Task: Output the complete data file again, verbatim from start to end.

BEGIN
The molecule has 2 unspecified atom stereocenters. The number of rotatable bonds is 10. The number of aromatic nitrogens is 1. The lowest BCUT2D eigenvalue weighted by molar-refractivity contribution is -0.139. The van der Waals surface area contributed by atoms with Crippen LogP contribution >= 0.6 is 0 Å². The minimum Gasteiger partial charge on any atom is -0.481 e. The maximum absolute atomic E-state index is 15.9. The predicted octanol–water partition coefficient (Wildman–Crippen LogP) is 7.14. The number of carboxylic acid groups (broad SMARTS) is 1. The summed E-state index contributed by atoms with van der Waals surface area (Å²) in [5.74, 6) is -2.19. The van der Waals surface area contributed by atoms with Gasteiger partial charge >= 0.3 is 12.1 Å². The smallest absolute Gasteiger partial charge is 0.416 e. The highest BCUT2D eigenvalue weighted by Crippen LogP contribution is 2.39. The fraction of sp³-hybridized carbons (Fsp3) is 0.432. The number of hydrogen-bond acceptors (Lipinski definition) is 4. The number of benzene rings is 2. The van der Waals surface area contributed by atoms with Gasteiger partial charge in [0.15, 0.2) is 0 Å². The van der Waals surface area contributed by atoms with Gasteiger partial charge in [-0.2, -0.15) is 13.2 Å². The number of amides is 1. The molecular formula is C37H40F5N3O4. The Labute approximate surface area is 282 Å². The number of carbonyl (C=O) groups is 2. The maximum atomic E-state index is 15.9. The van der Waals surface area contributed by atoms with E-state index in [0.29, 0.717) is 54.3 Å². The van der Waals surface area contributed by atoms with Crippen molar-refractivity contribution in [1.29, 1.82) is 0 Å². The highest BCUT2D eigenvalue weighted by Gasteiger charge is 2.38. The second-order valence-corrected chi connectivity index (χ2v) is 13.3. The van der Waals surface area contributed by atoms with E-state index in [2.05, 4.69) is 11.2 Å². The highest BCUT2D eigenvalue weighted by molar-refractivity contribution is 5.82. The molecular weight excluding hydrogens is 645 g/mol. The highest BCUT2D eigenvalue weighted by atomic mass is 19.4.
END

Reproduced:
The molecule has 2 unspecified atom stereocenters. The number of rotatable bonds is 10. The number of aromatic nitrogens is 1. The lowest BCUT2D eigenvalue weighted by molar-refractivity contribution is -0.139. The van der Waals surface area contributed by atoms with Crippen LogP contribution >= 0.6 is 0 Å². The minimum Gasteiger partial charge on any atom is -0.481 e. The maximum absolute atomic E-state index is 15.9. The predicted octanol–water partition coefficient (Wildman–Crippen LogP) is 7.14. The number of carboxylic acid groups (broad SMARTS) is 1. The summed E-state index contributed by atoms with van der Waals surface area (Å²) in [5.74, 6) is -2.19. The van der Waals surface area contributed by atoms with Gasteiger partial charge >= 0.3 is 12.1 Å². The smallest absolute Gasteiger partial charge is 0.416 e. The highest BCUT2D eigenvalue weighted by Crippen LogP contribution is 2.39. The fraction of sp³-hybridized carbons (Fsp3) is 0.432. The number of hydrogen-bond acceptors (Lipinski definition) is 4. The number of benzene rings is 2. The van der Waals surface area contributed by atoms with Gasteiger partial charge in [0.15, 0.2) is 0 Å². The van der Waals surface area contributed by atoms with Gasteiger partial charge in [-0.2, -0.15) is 13.2 Å². The number of amides is 1. The molecular formula is C37H40F5N3O4. The Labute approximate surface area is 282 Å². The number of carbonyl (C=O) groups is 2. The maximum atomic E-state index is 15.9. The van der Waals surface area contributed by atoms with E-state index in [0.29, 0.717) is 54.3 Å². The van der Waals surface area contributed by atoms with Crippen molar-refractivity contribution in [1.29, 1.82) is 0 Å². The highest BCUT2D eigenvalue weighted by Gasteiger charge is 2.38. The second-order valence-corrected chi connectivity index (χ2v) is 13.3. The van der Waals surface area contributed by atoms with E-state index in [2.05, 4.69) is 11.2 Å². The highest BCUT2D eigenvalue weighted by molar-refractivity contribution is 5.82. The molecular weight excluding hydrogens is 645 g/mol. The highest BCUT2D eigenvalue weighted by atomic mass is 19.4.